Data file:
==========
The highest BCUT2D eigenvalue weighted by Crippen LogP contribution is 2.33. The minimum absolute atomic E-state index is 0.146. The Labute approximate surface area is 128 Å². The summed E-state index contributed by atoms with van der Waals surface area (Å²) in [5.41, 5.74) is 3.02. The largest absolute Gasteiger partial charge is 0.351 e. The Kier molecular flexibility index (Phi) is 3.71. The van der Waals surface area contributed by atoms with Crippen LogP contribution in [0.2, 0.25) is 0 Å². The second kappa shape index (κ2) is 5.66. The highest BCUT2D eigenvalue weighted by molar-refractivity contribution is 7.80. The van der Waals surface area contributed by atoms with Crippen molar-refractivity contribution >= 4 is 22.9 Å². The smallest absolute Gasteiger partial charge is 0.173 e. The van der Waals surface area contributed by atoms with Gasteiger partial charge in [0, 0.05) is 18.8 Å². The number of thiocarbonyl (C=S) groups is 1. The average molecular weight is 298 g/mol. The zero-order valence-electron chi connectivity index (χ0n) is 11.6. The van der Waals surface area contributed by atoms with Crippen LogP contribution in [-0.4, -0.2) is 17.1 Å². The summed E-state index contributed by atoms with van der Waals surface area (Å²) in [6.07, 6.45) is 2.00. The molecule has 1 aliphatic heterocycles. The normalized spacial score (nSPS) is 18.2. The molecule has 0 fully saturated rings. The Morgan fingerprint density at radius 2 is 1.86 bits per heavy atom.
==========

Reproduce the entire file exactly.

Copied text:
The highest BCUT2D eigenvalue weighted by Crippen LogP contribution is 2.33. The minimum absolute atomic E-state index is 0.146. The Labute approximate surface area is 128 Å². The summed E-state index contributed by atoms with van der Waals surface area (Å²) in [5.41, 5.74) is 3.02. The largest absolute Gasteiger partial charge is 0.351 e. The Kier molecular flexibility index (Phi) is 3.71. The van der Waals surface area contributed by atoms with Crippen LogP contribution in [0.2, 0.25) is 0 Å². The second kappa shape index (κ2) is 5.66. The highest BCUT2D eigenvalue weighted by molar-refractivity contribution is 7.80. The van der Waals surface area contributed by atoms with Crippen molar-refractivity contribution >= 4 is 22.9 Å². The smallest absolute Gasteiger partial charge is 0.173 e. The van der Waals surface area contributed by atoms with Gasteiger partial charge in [0, 0.05) is 18.8 Å². The number of thiocarbonyl (C=S) groups is 1. The average molecular weight is 298 g/mol. The zero-order valence-electron chi connectivity index (χ0n) is 11.6. The van der Waals surface area contributed by atoms with Crippen LogP contribution in [-0.4, -0.2) is 17.1 Å². The summed E-state index contributed by atoms with van der Waals surface area (Å²) in [6.07, 6.45) is 2.00. The molecule has 1 aliphatic heterocycles. The normalized spacial score (nSPS) is 18.2. The molecule has 0 fully saturated rings. The Morgan fingerprint density at radius 2 is 1.86 bits per heavy atom.